If you require frequent use of artificial tears and ointment (more than four times per day) we recommend that you use preservative free preparations (Celluvisc, Refresh PM, Hypotears ointment…etc.) This will prevent the development of allergic reactions to the preservatives.

Punctal Occlusion for Dry Eyes
When lubricants are not enough, you can increase the available tears in your eyes with punctal occlusion. When you place a stopper in a sink it keeps water in the sink, and punctal occlusion works the same way. Plugs allow you to keep your natural tears and any artificial tears in your eye longer.

There are two tear ducts that drain tears away from your eye located along the nasal upper and lower eyelids. There are various methods to occlude the tear ducts, both temporary and permanent. It is best to begin with temporary or reversible methods to determine your needs; i.e. occlusion of the lowers, uppers or all four puncta. When necessary, the tear ducts can be permanently occluded with minor surgery, usually done in the office. While surgery can reverse permanent punctal occlusion, it is better to be sure you do not develop spillover tearing with temporary occlusion before you commit to permanent occlusion.

Medications for Dry Eyes
Restasis® is an anti-inflammatory medication (cyclosporine) that can help produce a better quality of tears in patients with chronic dry eyes. Restasis® can reduce the inflammation of the ocular surface that may interfere with producing a normal tear layer. It is typically used twice daily and may take up to two months for the full effect to become apparent.

Topical steroids may be necessary for more significant inflammations causing dry eye symptoms. However, steroids are best used for short-term control of ocular surface inflammation and should be closely monitored by an ophthalmologist to avoid complications like glaucoma, cataract, or infections.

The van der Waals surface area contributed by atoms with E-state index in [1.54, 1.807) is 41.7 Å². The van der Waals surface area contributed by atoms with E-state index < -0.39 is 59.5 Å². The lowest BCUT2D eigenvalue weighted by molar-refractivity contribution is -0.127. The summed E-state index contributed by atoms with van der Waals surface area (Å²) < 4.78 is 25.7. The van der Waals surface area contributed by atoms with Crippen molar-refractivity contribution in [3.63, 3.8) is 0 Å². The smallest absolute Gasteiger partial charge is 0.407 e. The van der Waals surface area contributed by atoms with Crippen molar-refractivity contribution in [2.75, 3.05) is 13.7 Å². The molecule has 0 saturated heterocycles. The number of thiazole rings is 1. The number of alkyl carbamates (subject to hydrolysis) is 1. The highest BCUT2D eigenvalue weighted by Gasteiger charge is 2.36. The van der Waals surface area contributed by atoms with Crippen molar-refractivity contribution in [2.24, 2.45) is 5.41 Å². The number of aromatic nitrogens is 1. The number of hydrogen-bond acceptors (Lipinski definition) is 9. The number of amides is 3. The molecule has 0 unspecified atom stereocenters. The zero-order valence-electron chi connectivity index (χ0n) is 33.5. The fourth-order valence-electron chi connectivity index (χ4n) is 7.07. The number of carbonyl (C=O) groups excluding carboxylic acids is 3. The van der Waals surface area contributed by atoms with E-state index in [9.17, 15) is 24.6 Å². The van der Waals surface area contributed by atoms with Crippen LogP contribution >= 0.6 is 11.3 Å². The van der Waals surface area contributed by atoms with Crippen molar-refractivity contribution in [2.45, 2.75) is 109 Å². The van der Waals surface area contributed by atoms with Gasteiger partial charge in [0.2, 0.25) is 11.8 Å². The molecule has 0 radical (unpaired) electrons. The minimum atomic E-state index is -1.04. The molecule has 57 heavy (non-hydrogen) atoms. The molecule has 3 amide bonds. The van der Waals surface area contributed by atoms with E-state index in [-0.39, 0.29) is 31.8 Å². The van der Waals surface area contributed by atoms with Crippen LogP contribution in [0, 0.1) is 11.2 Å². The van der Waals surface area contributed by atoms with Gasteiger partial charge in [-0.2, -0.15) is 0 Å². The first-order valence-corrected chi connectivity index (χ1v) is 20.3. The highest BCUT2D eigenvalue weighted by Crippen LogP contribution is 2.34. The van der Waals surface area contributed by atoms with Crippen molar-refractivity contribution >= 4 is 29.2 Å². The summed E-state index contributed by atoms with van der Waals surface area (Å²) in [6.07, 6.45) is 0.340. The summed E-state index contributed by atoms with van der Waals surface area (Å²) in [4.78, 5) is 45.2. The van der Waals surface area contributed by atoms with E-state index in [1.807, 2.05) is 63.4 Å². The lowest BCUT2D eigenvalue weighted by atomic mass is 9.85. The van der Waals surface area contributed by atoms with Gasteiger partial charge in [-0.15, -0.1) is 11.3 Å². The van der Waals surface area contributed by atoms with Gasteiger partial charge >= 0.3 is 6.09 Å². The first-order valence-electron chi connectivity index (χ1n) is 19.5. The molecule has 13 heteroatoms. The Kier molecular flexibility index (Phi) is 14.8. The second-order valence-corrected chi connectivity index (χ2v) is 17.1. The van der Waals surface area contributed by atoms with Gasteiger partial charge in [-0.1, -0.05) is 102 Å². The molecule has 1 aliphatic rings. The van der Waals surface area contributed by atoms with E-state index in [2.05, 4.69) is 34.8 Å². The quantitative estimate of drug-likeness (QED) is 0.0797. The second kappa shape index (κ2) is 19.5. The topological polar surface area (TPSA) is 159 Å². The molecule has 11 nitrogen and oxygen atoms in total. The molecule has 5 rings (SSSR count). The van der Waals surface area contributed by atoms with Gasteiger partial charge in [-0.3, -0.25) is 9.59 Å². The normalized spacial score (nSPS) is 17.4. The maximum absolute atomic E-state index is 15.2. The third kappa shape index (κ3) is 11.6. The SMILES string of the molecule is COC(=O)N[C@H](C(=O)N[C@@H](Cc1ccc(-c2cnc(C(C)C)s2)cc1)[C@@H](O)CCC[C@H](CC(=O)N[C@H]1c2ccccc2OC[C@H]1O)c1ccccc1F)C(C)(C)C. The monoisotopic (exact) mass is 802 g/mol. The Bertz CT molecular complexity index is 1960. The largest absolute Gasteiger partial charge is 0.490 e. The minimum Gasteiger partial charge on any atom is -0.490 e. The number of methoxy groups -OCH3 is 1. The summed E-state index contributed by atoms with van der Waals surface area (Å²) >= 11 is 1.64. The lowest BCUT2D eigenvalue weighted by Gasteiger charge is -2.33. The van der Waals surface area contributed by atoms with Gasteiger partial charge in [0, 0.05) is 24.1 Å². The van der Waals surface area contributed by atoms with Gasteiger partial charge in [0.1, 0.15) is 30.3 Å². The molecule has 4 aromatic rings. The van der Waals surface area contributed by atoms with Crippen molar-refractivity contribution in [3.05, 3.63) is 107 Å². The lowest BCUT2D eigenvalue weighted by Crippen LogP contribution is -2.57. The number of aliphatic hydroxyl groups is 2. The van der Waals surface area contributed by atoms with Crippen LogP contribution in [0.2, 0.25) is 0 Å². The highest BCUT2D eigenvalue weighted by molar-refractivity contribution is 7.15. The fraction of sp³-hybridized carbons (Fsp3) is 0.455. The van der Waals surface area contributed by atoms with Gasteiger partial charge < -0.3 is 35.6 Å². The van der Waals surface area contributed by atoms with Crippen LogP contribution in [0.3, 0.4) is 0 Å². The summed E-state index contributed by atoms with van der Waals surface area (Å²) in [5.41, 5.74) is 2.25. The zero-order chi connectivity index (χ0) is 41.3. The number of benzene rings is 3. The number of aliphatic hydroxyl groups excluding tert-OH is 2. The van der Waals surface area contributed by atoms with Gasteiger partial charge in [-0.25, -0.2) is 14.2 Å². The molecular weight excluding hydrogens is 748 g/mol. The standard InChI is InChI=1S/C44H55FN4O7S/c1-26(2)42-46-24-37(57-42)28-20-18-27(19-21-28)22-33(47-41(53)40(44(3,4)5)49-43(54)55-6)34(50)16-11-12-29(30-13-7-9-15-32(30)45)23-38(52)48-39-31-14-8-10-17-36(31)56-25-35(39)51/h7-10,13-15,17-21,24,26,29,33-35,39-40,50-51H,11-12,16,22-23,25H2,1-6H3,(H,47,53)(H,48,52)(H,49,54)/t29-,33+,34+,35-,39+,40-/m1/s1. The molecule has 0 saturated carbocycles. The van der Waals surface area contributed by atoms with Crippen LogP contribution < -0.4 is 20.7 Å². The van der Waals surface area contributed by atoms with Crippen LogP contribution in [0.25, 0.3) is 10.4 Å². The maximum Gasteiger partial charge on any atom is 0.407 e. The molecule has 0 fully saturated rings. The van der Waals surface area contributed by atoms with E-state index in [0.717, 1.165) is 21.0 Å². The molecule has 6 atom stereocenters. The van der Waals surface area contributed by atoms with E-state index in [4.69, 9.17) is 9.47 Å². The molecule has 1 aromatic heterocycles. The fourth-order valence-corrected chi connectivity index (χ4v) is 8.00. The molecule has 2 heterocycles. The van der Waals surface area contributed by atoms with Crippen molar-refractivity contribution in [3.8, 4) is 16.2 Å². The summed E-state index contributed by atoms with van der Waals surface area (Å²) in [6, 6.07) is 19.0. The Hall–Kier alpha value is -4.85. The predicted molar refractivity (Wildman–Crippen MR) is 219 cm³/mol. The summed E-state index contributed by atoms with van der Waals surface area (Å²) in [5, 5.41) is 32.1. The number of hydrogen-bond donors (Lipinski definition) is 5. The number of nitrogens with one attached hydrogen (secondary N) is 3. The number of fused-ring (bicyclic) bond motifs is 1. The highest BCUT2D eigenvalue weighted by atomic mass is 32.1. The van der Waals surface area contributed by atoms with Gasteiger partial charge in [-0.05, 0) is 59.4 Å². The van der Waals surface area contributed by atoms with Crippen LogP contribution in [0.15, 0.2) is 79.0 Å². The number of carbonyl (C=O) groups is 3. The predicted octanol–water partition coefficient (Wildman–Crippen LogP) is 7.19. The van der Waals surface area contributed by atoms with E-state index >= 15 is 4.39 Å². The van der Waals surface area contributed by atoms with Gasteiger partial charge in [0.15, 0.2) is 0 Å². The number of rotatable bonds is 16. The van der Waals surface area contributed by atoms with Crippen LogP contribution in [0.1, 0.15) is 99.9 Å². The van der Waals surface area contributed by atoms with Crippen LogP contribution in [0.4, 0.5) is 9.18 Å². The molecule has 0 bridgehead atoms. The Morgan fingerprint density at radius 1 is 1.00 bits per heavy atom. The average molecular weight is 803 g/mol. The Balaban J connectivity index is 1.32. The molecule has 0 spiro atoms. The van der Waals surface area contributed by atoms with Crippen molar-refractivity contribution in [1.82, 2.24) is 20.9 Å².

Mucolytic drops can be custom formulated to decrease the thickness of tears when excess mucous production is an issue.

Serum tears can be custom formulated from components within your own blood which have been found to be helpful to stabilize the surface of the eye in cases of severe dry eye. Serum tears are custom blended by a pharmacy using your own blood serum mixed with artificial tears.

Omega-3 fatty acid dietary supplements have been reported as helpful in treating dry eyes, but their use has not been fully studied.

Antibiotics may be helpful to treat local eyelid infections that can make dry eye symptoms worse.

Surgery for Dry Eyes
When necessary, surgery can be performed to improve eyelid function and reduce the exposure of the eyeball. Surgery can improve the quality of the ocular surface by improving each blink, maximizing eyelid efficiency moving the tears across the eyeball, accelerating tear drainage, and allowing the available tears to work on a smaller area. The type of surgery may include raising the lower eyelid, lowering the upper eyelid or making the eyelid fissure smaller by narrowing the inside and outside corners. In selected cases, the lining of the ocular surface may be improved by grafting stem cells from the opposite eye for unilateral dry eye problems, and grafting amniotic membrane, or from the mouth for more extensive and bilateral dry eye issues.